The Vet Report: Environmental Enrichment for Reptiles
For years, it has been standard practice to house reptiles in a minimalistic enclosure, with the thought being that the reptiles simply didn’t care. “Give a reptile a heat gradient, a light source and a place to hide” was the mantra in reptile husbandry. Keep it simple, right? Fortunately, this old-school train of thought is changing.
Courtesy Theater Of The Sea
This alligator has been trained to hold still for veterinary examinations by rewarding it with gelatin capsules (as seen in the person’s hand at the bottom).
Reptiles that can normally live for two or more decades under natural conditions often languish in captivity and die at an early age. This is because the diet, ambient temperature, relative humidity and lighting (wavelengths and photoperiods) provided to captive animals often do not parallel what the animal experiences in the wild. This lack of natural environmental essentials is sufficient to induce stress and ultimately weaken an animal’s natural immunity to disease.
In relatively recent times, these basic needs for a healthy life have risen to the forefront, and “environmental enrichment” is now a priority in captive environments. Environmental enrichment, which includes both appropriate physical husbandry management and psychological stimulation, provides the foundation for captive reptiles to display natural behaviors and exist in a (hopefully) stress-free situation. Included is the obvious necessity to provide natural terraria as well as mental stimulation, and an excellent way to provide the latter is to encourage natural behaviors.
Providing physical and mental enrichment has become standard practice at most professional facilities, and doing so should also be part of the private reptile keeper’s repertoire. Allowing captive animals the opportunity to make choices stimulates them mentally. No longer need they sit idle in one spot, waiting for something to happen. Instead, they should be given the opportunity to occasionally make things happen.
For instance, by hiding food items in various areas within a reptile’s enclosure—inside hide boxes, behind partitions and décor, beneath substrate, high up in branches, etc.—you can encourage foraging behavior. Giving the animal the ability to make an active effort to find the food will provide it with enrichment.
These behaviors obviously cannot take place in simple, box-type units such as the basic sweater box or shelf units commonly used when keeping reptiles. Although these units are efficient in regards to regular cleaning, maintenance and ease of access to the animls inside, they are environmentally and psychologically limiting.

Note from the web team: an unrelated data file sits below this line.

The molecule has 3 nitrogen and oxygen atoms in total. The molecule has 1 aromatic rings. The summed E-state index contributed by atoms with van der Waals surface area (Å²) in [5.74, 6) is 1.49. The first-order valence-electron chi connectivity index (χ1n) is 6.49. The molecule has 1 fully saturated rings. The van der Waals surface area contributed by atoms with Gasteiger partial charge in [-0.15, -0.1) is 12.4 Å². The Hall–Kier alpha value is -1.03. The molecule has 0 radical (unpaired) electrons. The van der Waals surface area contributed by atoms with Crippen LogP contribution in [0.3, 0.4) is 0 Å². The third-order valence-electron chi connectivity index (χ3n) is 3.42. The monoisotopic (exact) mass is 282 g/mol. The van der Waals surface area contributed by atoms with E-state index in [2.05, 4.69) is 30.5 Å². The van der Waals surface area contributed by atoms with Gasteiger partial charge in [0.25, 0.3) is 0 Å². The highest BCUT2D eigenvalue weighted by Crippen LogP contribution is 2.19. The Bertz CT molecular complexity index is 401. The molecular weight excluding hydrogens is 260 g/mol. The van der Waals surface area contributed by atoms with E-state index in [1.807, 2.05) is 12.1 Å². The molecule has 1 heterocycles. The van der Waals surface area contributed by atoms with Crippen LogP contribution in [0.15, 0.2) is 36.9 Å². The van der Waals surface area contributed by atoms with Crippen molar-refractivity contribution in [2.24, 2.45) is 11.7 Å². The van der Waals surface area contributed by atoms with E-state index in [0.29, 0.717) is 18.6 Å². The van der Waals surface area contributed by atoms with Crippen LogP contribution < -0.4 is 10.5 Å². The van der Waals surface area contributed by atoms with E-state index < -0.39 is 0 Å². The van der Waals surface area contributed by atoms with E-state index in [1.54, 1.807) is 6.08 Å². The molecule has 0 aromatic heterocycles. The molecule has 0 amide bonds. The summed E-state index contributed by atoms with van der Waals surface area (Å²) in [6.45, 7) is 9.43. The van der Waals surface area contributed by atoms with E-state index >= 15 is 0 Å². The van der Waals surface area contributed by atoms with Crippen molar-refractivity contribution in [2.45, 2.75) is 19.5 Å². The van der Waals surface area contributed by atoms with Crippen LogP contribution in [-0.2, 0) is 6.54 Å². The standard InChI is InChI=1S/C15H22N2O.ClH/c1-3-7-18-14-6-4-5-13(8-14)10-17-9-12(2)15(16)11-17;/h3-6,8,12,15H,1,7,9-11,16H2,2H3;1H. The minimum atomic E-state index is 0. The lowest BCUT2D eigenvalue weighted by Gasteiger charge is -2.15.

The Association of Zoos and Aquariums (AZA) defines enrichment as,”a process for improving or enhancing animal environments and care within the context of their inhabitant’s behavioral biology and natural history. It is a dynamic process in which changes to structures and husbandry practices are made with the goal of increasing behavioral choices available to animals and drawing out their species-appropriate behaviors and abilities, thus enhancing animal welfare.” (AZA/Behavior Scientific Advisory Group, 1999).
Providing enrichment is not as difficult as one might think. The basis of successful enrichment is a fundamental understanding of the species’ natural biology. You must know where an animal lives, how it lives, what it eats, how it finds its food, what its normal diurnal/annual rhythms are, its natural aging process, its reproductive biology and more. This is not rocket science. In fact, in today’s ”knowledge at your fingertips” cyber world, this information is only a couple of mouse clicks away. In addition, numerous companies, including advertisers in REPTILES magazine, are now producing reptile care products that make providing these requirements relatively easy.
There are three fundamental goals to successful enrichment: 1) To promote natural, species-specific behavior; 2) to provide opportunities that will allow this natural behavior; and 3) to provide animals the ability to make choices
Reptile Behavioral Training as a Form of Enrichment
It has long been common practice for zoos to train their mammals to display specific behaviors, such as training a dolphin to present its tail for a routine blood collection, or an elephant to hold up its foot for a nail trim.
It was assumed that this type of training could not be utilized in reptiles. However, this assumption has been proven wrong, as many institutions have instigated target training for many reptile species. For instance, Komodo dragons have been trained to enter a crate for weighing and blood drawing, crocodiles are crate-trained to allow for similar engagements and ease of transport, etc. At one facility that I work with, the keepers have trained their alligators to present for physical examinations by using gelatin cubes as rewards. Such human-captive interactions are stimulating for the animals and provide constant enrichment.
Environmental enrichment will improve the health of captive reptiles, enhance their welfare, assist in facilitating their care and increase an owner’s awareness of the overall well-being of the pet.
Douglas R. MADER, MS, DVM, DABVP (C/F, R/A), DECZM (HERPETOLOGY), is a graduate of the University of California, Davis. He owns the Marathon Veterinary Hospital in the Conch Republic, and is a world-renowned lecturer, author and editor. He sits on the review boards of several scientific and veterinary journals.